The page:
Despite not being able to meet with 2020 NFL draft prospects in person due to the coronavirus pandemic, teams are still allowed to maintain contact with them.
Per Pro Football Talk's Mike Florio, NFL rules allow clubs to contact as many draft-eligible players as they want by phone or videoconference up to three times per week for as much as one hour at a time.
Florio noted the only requirement is the discussions can't conflict with a player's school work.
On March 14, the NFL issued a memo to all 32 teams announcing a ban on all in-person visits with draft prospects for the time being as a precaution due to the coronavirus:
"We have been closely monitoring developments relating to the coronavirus (COVID-19) and taking action based on the guidance of our Chief Medical Officer Dr. Allen Sills and the medical experts at the World Health Organization and the US Centers for Disease Control and Prevention. We have decided to prohibit all in-person pre-draft visits involving draft-eligible players...until further notice."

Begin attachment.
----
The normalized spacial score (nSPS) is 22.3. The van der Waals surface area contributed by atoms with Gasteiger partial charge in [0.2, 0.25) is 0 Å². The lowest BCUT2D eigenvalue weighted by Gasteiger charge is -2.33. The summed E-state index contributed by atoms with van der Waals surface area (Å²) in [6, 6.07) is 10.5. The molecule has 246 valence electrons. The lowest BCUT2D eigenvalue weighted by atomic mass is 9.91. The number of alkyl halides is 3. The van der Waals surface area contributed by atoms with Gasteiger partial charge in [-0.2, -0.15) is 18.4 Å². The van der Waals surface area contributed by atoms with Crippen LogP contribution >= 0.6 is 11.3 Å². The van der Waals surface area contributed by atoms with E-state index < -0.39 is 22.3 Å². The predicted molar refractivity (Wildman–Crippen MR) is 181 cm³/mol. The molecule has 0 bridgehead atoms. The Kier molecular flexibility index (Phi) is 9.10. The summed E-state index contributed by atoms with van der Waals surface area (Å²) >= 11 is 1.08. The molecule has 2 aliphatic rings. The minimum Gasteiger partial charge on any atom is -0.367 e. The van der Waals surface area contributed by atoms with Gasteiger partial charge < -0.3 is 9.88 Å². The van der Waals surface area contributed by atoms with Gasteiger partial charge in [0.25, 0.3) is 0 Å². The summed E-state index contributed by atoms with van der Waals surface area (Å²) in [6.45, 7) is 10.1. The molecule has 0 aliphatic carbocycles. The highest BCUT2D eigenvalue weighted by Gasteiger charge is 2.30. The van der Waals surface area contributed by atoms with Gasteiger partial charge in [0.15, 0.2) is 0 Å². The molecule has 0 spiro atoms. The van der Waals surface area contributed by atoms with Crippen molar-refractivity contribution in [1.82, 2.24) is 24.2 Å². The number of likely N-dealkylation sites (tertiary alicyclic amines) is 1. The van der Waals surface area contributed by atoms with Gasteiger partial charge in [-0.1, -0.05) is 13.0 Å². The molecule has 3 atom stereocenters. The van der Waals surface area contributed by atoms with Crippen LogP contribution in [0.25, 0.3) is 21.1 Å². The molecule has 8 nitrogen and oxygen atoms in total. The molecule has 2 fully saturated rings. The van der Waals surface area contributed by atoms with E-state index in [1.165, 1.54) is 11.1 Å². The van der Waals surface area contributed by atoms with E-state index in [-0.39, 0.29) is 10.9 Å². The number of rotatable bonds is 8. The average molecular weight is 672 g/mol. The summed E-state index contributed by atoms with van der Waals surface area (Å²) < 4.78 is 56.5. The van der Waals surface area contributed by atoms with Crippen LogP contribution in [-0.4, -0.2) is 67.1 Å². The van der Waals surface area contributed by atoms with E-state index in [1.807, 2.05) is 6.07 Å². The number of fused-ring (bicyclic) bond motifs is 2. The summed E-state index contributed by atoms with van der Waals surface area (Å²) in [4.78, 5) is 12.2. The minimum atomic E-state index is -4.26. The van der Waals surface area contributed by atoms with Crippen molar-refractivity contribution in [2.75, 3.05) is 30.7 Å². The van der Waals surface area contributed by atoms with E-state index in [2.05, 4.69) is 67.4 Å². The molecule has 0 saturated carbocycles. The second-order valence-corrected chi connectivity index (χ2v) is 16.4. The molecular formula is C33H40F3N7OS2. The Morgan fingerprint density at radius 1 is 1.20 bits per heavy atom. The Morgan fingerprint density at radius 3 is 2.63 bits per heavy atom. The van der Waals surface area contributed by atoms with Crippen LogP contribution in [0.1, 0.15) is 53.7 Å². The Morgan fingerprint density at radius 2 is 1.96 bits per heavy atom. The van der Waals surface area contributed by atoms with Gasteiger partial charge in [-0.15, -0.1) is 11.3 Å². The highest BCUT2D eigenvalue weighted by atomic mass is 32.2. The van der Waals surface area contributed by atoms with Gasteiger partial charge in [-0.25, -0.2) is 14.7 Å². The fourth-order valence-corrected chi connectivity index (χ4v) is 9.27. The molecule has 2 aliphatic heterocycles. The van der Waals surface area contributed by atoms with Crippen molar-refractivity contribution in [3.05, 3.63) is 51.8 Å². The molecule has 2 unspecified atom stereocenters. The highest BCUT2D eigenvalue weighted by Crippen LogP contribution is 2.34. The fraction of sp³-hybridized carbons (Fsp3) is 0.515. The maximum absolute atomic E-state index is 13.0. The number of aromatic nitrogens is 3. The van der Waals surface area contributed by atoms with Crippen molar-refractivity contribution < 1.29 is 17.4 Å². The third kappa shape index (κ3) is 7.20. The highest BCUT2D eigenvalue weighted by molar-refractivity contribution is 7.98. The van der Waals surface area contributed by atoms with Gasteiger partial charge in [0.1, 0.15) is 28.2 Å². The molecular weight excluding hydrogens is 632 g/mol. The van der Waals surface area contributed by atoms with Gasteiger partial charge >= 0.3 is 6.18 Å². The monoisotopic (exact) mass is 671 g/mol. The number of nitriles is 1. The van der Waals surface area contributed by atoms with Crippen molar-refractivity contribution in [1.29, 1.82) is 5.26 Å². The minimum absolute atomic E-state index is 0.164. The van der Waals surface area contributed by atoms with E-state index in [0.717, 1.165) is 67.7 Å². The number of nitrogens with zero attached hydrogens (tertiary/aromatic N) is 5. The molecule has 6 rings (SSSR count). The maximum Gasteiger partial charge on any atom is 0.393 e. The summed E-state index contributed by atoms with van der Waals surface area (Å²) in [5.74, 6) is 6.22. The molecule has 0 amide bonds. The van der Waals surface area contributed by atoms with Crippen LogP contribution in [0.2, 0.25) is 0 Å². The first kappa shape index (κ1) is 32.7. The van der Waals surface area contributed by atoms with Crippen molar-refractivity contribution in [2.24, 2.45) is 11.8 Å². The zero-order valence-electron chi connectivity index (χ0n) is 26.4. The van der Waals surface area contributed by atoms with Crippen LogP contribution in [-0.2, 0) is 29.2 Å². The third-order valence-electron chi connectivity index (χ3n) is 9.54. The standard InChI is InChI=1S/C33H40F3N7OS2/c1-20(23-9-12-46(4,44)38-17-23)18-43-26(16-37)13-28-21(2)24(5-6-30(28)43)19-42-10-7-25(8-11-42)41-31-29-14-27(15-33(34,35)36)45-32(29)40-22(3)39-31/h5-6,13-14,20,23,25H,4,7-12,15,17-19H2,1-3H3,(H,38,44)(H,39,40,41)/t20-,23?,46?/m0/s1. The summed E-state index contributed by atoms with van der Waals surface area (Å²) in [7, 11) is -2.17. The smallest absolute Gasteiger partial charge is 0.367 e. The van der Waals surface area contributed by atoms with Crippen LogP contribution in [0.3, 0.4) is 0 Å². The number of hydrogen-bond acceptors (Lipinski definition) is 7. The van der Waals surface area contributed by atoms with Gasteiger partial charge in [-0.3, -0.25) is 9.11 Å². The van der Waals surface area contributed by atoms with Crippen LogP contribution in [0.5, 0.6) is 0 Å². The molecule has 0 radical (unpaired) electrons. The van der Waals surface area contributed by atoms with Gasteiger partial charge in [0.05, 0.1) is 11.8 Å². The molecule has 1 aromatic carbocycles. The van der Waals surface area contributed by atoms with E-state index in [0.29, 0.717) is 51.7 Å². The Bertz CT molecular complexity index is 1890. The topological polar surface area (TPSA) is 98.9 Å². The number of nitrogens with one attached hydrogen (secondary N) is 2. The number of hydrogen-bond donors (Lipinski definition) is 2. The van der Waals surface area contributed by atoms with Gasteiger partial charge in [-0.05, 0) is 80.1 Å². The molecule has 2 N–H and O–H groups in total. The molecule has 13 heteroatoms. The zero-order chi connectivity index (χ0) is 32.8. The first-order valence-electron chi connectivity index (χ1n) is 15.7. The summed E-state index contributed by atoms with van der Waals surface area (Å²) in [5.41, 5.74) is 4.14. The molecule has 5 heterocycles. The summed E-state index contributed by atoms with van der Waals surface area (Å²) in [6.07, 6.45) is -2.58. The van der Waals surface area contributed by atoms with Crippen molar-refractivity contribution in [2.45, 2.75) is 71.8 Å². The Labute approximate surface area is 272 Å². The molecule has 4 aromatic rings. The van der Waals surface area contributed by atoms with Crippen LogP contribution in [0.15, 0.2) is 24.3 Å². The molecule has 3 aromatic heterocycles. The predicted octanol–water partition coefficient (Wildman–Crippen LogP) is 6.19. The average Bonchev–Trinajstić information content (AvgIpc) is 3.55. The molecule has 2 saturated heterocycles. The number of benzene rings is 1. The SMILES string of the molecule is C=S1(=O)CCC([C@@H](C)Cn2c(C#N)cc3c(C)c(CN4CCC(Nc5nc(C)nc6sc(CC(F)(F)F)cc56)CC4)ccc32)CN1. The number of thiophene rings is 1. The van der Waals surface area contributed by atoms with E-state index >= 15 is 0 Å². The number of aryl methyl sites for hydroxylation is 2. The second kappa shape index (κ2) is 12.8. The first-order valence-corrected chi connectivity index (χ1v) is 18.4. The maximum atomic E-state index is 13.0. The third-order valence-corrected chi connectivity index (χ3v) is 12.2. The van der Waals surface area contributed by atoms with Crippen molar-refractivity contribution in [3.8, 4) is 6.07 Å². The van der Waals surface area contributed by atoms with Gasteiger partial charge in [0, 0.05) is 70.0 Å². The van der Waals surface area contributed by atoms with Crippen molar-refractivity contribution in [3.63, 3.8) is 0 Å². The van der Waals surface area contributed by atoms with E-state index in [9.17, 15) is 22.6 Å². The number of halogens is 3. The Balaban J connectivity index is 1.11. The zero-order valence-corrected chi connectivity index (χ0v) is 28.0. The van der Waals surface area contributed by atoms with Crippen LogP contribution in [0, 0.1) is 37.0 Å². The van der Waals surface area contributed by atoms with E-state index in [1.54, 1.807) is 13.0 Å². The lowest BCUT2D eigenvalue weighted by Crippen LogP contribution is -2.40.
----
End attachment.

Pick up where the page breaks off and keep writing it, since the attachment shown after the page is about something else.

Commissioner Roger Goodell informed teams this week that their facilities would be closed from March 26-April 8, with limited exceptions for certain employees.
Teams are unable to get one-on-one time with prospects in their facilities. A number of players did take part in the NFL Scouting Combine last month, giving league scouts and executives an opportunity to see what they can do.
In a memo obtained by ESPN's Adam Schefter, Goodell told teams the draft will go forward as scheduled but won't include any public events, and prospects won't be invited to attend.
The 2020 NFL draft will be held from April 23-25.